In my continued #diy series, I just made my first ever body butter ❤️❤️ I used an equal blend of cocoa butter, shea butter, kokum butter, mango butter; scented with lemon essential oil.

    @Obi-wan @Vinero @Joeyd you might like it.

    B2B9E9F4-BF84-4A01-82FD-EBFB780F97E0.jpeg

    28F6C96B-7BCF-4097-A785-CB8E7A86E148.jpeg
     
  11. Vinero

    Vinero Member

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    Amazing. Did you just mix all those butters together?
    That's a lot of different butters. All high in stearic acid, nice.
     
  12. lisaferraro

    lisaferraro Member

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    Yes I measured 100gm of each, put in a glass bowl sitting on top of a small sauce pan and heated on low until they all melted, put bowl in freezer for 5-10 min until starting to solidify. Took it out and whipped the butters - can use electric hand mixer, I just used a whisk and my arm strength. I added in the essential oil of lemon as I started whisking/whipping It took about 10min of beating until it was creamy. Spooned out into containers. Melts to touch and absorbs into the skin SUPER fast, not a real greasy feeling. The cocoa butter is the strongest smell. Had to use a lot of lemon oil. This is surely only personal preference.
     
  13. OP
    haidut

    haidut Member

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    Great experiment!
    Why cool the mixed butters and only then add the lemon oil? Why not add it while they are all liquid so it can mix well and then cool off the complete mixture? Also, you may want to try pure D-limonene. Great citrus flavor without greasiness, and also transdermal enhancer. So it should make the fatty acids even more absorbable.
     
  14. lisaferraro

    lisaferraro Member

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    Great idea about D-limonene @haidut. You are correct about adding in lemon oil when liquid. Actually, I put the oil in when it was mostly liquid. When I took from freezer, was a blend between liquid and just starting the solid phase. When I whipped it at first was more oil like - after a few minutes of beating it became more solid. Worked out great. If it stays too long in freezer, you are correct not easy to blend together.
     
  15. lisaferraro

    lisaferraro Member

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    Okay an update to my post above. Two things:

    1) pretty solid at room temp - means next time I will cut ratio of cocoa and kokum butter down a bit. Maybe half and keep same ratio of mango and shea.

    2) WOW...guys this stuff heats you up! Last night I noticed it and wondered if it was because I was moving about working etc. Then this morning, I put it on my belly and arms and within 5 minutes I was having a heat wave ❤️.

    @haidut is definitely on to something...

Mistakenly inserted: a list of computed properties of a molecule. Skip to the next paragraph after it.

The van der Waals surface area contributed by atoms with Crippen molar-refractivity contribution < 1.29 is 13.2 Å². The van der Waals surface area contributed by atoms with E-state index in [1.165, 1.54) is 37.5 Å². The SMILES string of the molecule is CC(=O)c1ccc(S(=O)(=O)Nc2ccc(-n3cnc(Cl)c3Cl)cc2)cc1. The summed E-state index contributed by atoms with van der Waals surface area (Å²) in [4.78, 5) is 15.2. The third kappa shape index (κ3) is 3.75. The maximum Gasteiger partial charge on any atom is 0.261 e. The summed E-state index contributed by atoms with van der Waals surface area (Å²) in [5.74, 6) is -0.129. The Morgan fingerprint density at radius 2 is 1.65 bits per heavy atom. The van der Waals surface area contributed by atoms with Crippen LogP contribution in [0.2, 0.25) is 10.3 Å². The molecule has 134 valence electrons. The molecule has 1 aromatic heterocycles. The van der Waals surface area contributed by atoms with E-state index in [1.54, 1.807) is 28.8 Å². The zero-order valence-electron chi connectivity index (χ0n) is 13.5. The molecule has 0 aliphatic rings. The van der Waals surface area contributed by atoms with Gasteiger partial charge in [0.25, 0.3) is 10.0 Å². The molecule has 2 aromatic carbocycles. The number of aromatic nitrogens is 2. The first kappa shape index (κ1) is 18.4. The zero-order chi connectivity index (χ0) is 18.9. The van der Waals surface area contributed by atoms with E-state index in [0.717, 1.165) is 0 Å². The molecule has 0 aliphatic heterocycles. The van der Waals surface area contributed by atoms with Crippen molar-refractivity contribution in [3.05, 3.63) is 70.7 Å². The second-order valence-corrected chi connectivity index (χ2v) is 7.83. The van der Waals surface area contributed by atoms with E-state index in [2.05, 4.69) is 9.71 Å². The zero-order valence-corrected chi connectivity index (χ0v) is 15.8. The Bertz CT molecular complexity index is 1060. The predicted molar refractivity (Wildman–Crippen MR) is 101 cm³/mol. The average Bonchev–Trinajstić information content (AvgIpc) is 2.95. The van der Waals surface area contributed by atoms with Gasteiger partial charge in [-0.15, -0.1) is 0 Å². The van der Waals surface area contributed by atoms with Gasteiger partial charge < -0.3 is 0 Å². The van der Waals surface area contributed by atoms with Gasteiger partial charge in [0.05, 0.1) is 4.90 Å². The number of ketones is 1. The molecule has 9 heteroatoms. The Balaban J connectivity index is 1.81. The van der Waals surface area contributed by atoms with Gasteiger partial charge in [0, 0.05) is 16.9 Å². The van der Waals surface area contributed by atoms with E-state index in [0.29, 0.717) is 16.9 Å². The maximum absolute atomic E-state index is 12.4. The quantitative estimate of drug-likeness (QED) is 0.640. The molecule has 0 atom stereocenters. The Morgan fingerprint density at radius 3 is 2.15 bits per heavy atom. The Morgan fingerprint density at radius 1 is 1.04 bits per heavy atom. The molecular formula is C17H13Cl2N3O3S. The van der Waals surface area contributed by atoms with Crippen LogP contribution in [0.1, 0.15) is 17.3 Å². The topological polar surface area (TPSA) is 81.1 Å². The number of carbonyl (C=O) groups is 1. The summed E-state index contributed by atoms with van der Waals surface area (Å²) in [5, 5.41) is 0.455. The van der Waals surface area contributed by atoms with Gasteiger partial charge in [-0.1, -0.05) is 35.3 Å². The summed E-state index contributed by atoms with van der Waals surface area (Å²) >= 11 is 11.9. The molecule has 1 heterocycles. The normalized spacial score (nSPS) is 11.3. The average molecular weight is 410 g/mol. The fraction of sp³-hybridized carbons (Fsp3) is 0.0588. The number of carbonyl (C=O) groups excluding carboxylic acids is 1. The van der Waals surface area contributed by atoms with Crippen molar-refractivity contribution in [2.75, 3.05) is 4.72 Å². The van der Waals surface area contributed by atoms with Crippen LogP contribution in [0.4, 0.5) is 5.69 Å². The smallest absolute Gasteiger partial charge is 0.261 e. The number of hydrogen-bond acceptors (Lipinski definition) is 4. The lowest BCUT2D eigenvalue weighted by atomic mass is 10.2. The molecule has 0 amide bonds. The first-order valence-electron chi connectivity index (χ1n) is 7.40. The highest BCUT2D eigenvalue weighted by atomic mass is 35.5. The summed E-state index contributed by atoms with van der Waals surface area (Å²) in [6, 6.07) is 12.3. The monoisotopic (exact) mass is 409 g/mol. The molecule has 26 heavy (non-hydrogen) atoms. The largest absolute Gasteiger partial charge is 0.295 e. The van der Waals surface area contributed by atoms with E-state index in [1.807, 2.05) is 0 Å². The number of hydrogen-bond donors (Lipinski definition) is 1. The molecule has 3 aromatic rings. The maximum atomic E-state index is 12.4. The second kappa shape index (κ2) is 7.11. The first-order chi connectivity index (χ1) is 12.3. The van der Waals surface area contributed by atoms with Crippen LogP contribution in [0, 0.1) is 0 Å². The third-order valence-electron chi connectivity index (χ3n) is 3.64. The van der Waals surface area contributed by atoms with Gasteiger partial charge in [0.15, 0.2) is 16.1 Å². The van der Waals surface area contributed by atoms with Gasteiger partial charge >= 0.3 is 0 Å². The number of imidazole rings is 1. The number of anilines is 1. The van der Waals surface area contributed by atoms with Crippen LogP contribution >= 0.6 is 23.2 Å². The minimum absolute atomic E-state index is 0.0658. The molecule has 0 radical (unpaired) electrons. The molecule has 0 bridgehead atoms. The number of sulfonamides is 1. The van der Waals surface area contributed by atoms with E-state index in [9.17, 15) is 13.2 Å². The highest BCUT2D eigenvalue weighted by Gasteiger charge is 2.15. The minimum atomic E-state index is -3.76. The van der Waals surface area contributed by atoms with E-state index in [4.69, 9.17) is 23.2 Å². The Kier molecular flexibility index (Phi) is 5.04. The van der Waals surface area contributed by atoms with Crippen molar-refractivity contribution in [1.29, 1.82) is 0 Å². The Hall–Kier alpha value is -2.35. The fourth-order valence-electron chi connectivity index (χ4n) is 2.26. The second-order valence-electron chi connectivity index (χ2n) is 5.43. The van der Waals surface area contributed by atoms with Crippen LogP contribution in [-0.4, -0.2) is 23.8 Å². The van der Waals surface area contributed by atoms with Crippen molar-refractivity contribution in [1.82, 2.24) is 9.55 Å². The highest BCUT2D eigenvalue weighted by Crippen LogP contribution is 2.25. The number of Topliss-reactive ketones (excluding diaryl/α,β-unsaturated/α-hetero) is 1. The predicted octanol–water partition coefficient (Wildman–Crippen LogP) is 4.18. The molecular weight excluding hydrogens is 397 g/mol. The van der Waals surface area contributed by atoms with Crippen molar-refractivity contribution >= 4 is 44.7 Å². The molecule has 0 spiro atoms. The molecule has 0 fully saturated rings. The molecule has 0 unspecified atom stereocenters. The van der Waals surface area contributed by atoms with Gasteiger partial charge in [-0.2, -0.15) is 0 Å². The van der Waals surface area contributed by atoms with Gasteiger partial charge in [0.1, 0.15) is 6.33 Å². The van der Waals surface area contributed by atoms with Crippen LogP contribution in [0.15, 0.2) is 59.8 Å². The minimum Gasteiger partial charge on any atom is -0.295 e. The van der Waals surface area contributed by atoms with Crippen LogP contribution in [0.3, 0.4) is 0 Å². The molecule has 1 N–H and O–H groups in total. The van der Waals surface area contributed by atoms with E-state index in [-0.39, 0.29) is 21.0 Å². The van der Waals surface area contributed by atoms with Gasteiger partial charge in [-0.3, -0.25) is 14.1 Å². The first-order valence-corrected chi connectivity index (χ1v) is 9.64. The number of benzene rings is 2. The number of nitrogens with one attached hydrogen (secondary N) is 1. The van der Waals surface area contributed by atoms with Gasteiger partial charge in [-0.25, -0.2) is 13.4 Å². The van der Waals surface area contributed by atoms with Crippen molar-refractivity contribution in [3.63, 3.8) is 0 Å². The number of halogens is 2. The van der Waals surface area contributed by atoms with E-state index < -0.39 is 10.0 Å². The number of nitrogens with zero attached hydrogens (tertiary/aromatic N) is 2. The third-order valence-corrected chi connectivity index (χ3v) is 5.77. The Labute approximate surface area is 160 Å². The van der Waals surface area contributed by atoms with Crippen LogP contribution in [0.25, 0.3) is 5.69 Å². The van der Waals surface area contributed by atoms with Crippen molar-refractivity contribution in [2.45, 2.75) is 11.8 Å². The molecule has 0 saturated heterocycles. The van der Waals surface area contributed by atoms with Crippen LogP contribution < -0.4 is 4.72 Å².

16. meatbag

    meatbag Member

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    Sweet i'm interested in maybe trying this, how strong is the smell with the cocoa butter topically? Does it rub into the skin very easily? Can you use it to cook like coconut oil/milk butter? :?:
     
  17. aarfai

    aarfai Member

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    Where did you get this container? I want to try a similar blend. Thank you
     
  18. lisaferraro

    lisaferraro Member

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    Hi @aarfai and @meatbag

    Here are the jars I use:

    Airtight, Ultraviolet Glass Jars and Bottles for Storage

    And where I find my raw ingredients:

    Wild Herb Soap Co.

    The description of each product explains about these butters being organic.

    Meatbag, I remelted down this batch and added another 100gm of Shea and 100gm of mango butter and 100gm of unrefined, expeller pressed coconut oil.

    Definitely less hard but still pretty solid, I have to dig into it in the jar. Obviously, this is still a work in progress and I think my next batch I will try this ratio:

    25 gm Cocoa butter
    25 gm Kokum butter
    100 gm Shea butter
    100 gm Mango butter
    50gm coconut oil

    The cocoa butter is far and above the dominant scent. I will have to add way more lemon oil and/or use Haidut’s suggestion above to use d-limonene to change the odor.

    Whether it soaks in to the skin fast or not is such a personal opinion without a great way to measure. I think it does, better than Shea butter or coconut oil alone. I am not sure what will happen if I change the ratios.
    ¯\_(ツ)_/¯
     
  19. aarfai

    aarfai Member

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    Thank you. Lastly what size container did you use? Thanks again
     
  20. lisaferraro

    lisaferraro Member

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    The 200ml flat round cosmetic jar. I bought the bundle of three. The quantity of butter I made fit perfectly in the three jars.

    200 ml Glass Cosmetic Style Wide Mouth Jar

    They are a bit expensive, but I plan to reuse and reuse and reuse :):